Extended time spent on your phone can damage your brains. So how can you protect it?
If I spent two hours a day practising the piano, I’d be able to accomplish my long-standing goal of learning to sight-read music within a couple of months. If I spent two hours a day studying Spanish, it wouldn’t be long before I’d be able to have a basic conversation.
Our brains respond powerfully to repetition and practice so when studies reveal we spend, on average, two hours a day on our phones, it’s well worth investigating what skills the hours we’re spending on our phones each day might be training us to develop—and at what cost.
Most of the hours we spend on our smartphones are not spent in concentrated thought. Instead, we’re picking up our phones for minutes or seconds at a time. Even when we’re on them for longer stretches, we’re not engrossed in one activity. We’re scrolling and swiping between screens.
And even when we stay within one app—say, a news app or social media—we’re usually still not focusing on anything for more than a few moments. Every tweet, message, profile and post pulls our brains in a different direction. We end up acting like water bugs, skittering on the surface without ever diving in.
But that’s not to say that we only casually focus our attention on our phones. On the contrary, they completely absorb us. The result is a frame of mind that seemingly should be an oxymoron: an intensely focused state of distraction.
As it turns out, this type of frequent, focused distraction isn’t just capable of creating long-lasting changes in our brains; it is particularly good at doing so. If you wanted to invent a device that could rewire our minds, if you wanted to create a society of people who were perpetually distracted, isolated and overtired, if you wanted to weaken our memories and damage our capacity for focus and deep thought, if you wanted to reduce empathy, encourage self-absorption and redraw the lines of social etiquette, you’d likely end up with a smartphone.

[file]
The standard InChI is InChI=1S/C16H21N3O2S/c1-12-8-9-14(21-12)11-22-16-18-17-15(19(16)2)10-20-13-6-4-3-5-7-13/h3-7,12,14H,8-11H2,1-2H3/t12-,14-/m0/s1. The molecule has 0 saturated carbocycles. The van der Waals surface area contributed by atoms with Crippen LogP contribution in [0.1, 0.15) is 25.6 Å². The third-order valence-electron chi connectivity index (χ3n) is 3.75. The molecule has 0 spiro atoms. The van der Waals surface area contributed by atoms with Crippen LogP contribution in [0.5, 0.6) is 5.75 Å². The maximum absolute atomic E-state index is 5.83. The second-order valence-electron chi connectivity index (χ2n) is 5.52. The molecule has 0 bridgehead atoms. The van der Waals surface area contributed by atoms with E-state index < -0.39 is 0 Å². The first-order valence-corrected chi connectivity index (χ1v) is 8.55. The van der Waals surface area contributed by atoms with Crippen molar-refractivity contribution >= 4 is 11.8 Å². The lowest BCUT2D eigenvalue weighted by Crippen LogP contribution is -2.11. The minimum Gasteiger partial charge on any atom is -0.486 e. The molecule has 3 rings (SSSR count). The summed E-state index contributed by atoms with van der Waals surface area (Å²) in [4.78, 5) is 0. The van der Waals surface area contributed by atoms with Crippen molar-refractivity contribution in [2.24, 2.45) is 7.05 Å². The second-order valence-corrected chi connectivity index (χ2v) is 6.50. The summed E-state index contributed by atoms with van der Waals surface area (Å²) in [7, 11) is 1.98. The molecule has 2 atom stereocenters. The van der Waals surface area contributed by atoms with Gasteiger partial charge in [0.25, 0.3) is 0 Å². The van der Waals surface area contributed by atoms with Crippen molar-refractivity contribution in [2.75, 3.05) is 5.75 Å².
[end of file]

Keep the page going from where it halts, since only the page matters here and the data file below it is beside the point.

How do we protect our brains? One way is to start practising something that’s simultaneously simple and hard: being still. We tend to think of stillness as being synonymous with boredom, and it’s true that we often use both words to describe the same state of mind. But while the word boredom carries with it an element of feeling trapped, stillness offers an opportunity for peace.
As Pema Chödrön writes in her book, When Things Fall Apart: Heart Advice for Difficult Times: “If we immediately entertain ourselves by talking, by acting, by thinking—if there’s never any pause—we will never be able to relax. We will always be speeding through our lives.”
Stillness also gives your mind the space it needs to be creative and come up with new ideas. So let’s experiment with deliberately making time to be still.
First, identify several situations in which you regularly find yourself reaching for your phone to kill a little bit of time (by “little bit” I mean anywhere from 10 seconds to 10 minutes). For example: while our children play at the park, using the bathroom, just before we go to bed.
Next, choose two or three of those situations—ideally ones that you know you’ll encounter today—and commit to being still. Tomorrow, choose a few more and do the same thing. Try to make small doses of stillness a regular part of your day.
There are many ways to be still. Stare at the ceiling. Notice the people around you. Taste what you’re eating. Look out of a window at the sky. It doesn’t really matter what you do, as long as you don’t reach for a distraction.
At first you’re likely to feel physically and emotionally twitchy, as if your brain is banging on a door that usually opens and panicking when it realises that it’s locked. But after a few minutes—or even seconds—your brain will tire itself out. It will stop pounding on the door and start noticing the room that it’s already in. And who knows? It might decide that it likes it there.
This is an edited extract from How to Break Up With Your Phone by Catherine Price. Published by Hachette Australia RRP $27.99.